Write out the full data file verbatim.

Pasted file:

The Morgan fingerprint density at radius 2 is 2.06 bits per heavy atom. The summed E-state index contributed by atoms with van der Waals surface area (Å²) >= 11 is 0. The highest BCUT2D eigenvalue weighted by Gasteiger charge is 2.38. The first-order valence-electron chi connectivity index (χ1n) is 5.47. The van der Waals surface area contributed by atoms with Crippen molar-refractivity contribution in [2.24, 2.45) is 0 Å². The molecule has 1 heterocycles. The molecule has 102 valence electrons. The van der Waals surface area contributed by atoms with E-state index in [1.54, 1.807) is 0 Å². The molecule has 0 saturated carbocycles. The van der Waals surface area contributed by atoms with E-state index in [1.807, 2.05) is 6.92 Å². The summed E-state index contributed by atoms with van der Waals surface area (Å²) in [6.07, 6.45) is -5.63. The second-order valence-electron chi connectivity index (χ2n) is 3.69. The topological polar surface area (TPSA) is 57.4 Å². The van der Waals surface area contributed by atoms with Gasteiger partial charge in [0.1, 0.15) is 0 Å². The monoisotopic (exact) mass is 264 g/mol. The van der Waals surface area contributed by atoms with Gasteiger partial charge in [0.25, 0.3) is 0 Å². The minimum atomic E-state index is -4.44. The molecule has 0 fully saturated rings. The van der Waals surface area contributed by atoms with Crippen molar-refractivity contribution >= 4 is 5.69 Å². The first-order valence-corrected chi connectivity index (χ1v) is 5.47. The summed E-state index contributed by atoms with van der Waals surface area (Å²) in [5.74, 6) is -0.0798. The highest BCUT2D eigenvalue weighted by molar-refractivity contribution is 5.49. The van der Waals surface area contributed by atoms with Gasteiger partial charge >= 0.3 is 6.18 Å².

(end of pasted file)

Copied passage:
The Morgan fingerprint density at radius 2 is 2.06 bits per heavy atom. The summed E-state index contributed by atoms with van der Waals surface area (Å²) >= 11 is 0. The highest BCUT2D eigenvalue weighted by Gasteiger charge is 2.38. The first-order valence-electron chi connectivity index (χ1n) is 5.47. The van der Waals surface area contributed by atoms with Crippen molar-refractivity contribution in [2.24, 2.45) is 0 Å². The molecule has 1 heterocycles. The molecule has 102 valence electrons. The van der Waals surface area contributed by atoms with E-state index in [1.54, 1.807) is 0 Å². The molecule has 0 saturated carbocycles. The van der Waals surface area contributed by atoms with E-state index in [1.807, 2.05) is 6.92 Å². The summed E-state index contributed by atoms with van der Waals surface area (Å²) in [6.07, 6.45) is -5.63. The second-order valence-electron chi connectivity index (χ2n) is 3.69. The topological polar surface area (TPSA) is 57.4 Å². The van der Waals surface area contributed by atoms with Gasteiger partial charge in [0.1, 0.15) is 0 Å². The monoisotopic (exact) mass is 264 g/mol. The van der Waals surface area contributed by atoms with Gasteiger partial charge in [0.25, 0.3) is 0 Å². The minimum atomic E-state index is -4.44. The molecule has 0 fully saturated rings. The van der Waals surface area contributed by atoms with Crippen molar-refractivity contribution >= 4 is 5.69 Å². The first-order valence-corrected chi connectivity index (χ1v) is 5.47. The summed E-state index contributed by atoms with van der Waals surface area (Å²) in [5.74, 6) is -0.0798. The highest BCUT2D eigenvalue weighted by molar-refractivity contribution is 5.49. The van der Waals surface area contributed by atoms with Gasteiger partial charge >= 0.3 is 6.18 Å².